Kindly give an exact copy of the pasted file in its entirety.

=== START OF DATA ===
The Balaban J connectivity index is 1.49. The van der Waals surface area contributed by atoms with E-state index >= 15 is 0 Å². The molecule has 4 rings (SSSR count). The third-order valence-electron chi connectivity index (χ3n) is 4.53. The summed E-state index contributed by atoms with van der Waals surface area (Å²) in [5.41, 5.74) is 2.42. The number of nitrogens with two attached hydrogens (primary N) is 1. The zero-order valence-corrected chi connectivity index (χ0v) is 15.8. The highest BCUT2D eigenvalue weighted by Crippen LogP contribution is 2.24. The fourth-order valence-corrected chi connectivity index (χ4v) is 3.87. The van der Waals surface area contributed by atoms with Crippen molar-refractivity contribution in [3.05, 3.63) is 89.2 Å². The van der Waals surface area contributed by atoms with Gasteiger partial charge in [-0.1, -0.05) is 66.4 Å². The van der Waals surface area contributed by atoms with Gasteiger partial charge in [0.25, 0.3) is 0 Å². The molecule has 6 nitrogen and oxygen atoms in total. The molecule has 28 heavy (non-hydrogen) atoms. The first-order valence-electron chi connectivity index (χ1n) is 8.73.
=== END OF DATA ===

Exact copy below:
The Balaban J connectivity index is 1.49. The van der Waals surface area contributed by atoms with E-state index >= 15 is 0 Å². The molecule has 4 rings (SSSR count). The third-order valence-electron chi connectivity index (χ3n) is 4.53. The summed E-state index contributed by atoms with van der Waals surface area (Å²) in [5.41, 5.74) is 2.42. The number of nitrogens with two attached hydrogens (primary N) is 1. The zero-order valence-corrected chi connectivity index (χ0v) is 15.8. The highest BCUT2D eigenvalue weighted by Crippen LogP contribution is 2.24. The fourth-order valence-corrected chi connectivity index (χ4v) is 3.87. The van der Waals surface area contributed by atoms with Crippen molar-refractivity contribution in [3.05, 3.63) is 89.2 Å². The van der Waals surface area contributed by atoms with Gasteiger partial charge in [-0.1, -0.05) is 66.4 Å². The van der Waals surface area contributed by atoms with Gasteiger partial charge in [0.25, 0.3) is 0 Å². The molecule has 6 nitrogen and oxygen atoms in total. The molecule has 28 heavy (non-hydrogen) atoms. The first-order valence-electron chi connectivity index (χ1n) is 8.73.